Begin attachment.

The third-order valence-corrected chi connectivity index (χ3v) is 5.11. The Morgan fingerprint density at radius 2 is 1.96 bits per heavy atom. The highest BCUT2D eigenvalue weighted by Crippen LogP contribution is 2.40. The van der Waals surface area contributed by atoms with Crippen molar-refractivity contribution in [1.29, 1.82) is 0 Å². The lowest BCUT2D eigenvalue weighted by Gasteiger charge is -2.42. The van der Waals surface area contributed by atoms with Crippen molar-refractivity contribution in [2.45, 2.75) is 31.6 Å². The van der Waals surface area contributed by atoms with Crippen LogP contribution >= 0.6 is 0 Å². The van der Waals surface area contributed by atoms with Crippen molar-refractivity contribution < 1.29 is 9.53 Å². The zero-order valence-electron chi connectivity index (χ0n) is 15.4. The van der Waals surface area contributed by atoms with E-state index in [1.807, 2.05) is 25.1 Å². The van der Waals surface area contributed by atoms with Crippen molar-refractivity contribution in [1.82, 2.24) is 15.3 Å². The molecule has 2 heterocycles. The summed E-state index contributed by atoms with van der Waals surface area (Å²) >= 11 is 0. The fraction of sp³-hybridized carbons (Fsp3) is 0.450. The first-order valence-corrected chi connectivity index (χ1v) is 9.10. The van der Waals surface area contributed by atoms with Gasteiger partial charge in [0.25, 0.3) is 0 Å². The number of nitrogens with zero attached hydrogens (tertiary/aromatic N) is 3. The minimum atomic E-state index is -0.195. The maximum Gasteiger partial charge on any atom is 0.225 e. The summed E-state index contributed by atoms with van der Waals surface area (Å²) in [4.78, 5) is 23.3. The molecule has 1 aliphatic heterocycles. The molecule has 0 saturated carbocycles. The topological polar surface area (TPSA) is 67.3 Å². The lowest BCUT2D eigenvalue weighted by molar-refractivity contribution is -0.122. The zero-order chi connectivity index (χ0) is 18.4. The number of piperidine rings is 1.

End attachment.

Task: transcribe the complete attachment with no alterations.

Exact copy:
The third-order valence-corrected chi connectivity index (χ3v) is 5.11. The Morgan fingerprint density at radius 2 is 1.96 bits per heavy atom. The highest BCUT2D eigenvalue weighted by Crippen LogP contribution is 2.40. The van der Waals surface area contributed by atoms with Crippen molar-refractivity contribution in [1.29, 1.82) is 0 Å². The lowest BCUT2D eigenvalue weighted by Gasteiger charge is -2.42. The van der Waals surface area contributed by atoms with Crippen molar-refractivity contribution in [2.45, 2.75) is 31.6 Å². The van der Waals surface area contributed by atoms with Crippen LogP contribution >= 0.6 is 0 Å². The van der Waals surface area contributed by atoms with Crippen molar-refractivity contribution < 1.29 is 9.53 Å². The zero-order valence-electron chi connectivity index (χ0n) is 15.4. The van der Waals surface area contributed by atoms with E-state index in [1.807, 2.05) is 25.1 Å². The van der Waals surface area contributed by atoms with Crippen molar-refractivity contribution in [1.82, 2.24) is 15.3 Å². The molecule has 2 heterocycles. The summed E-state index contributed by atoms with van der Waals surface area (Å²) >= 11 is 0. The fraction of sp³-hybridized carbons (Fsp3) is 0.450. The first-order valence-corrected chi connectivity index (χ1v) is 9.10. The van der Waals surface area contributed by atoms with Gasteiger partial charge in [0.25, 0.3) is 0 Å². The number of nitrogens with zero attached hydrogens (tertiary/aromatic N) is 3. The minimum atomic E-state index is -0.195. The maximum Gasteiger partial charge on any atom is 0.225 e. The summed E-state index contributed by atoms with van der Waals surface area (Å²) in [4.78, 5) is 23.3. The molecule has 1 aliphatic heterocycles. The molecule has 0 saturated carbocycles. The topological polar surface area (TPSA) is 67.3 Å². The lowest BCUT2D eigenvalue weighted by molar-refractivity contribution is -0.122. The zero-order chi connectivity index (χ0) is 18.4. The number of piperidine rings is 1.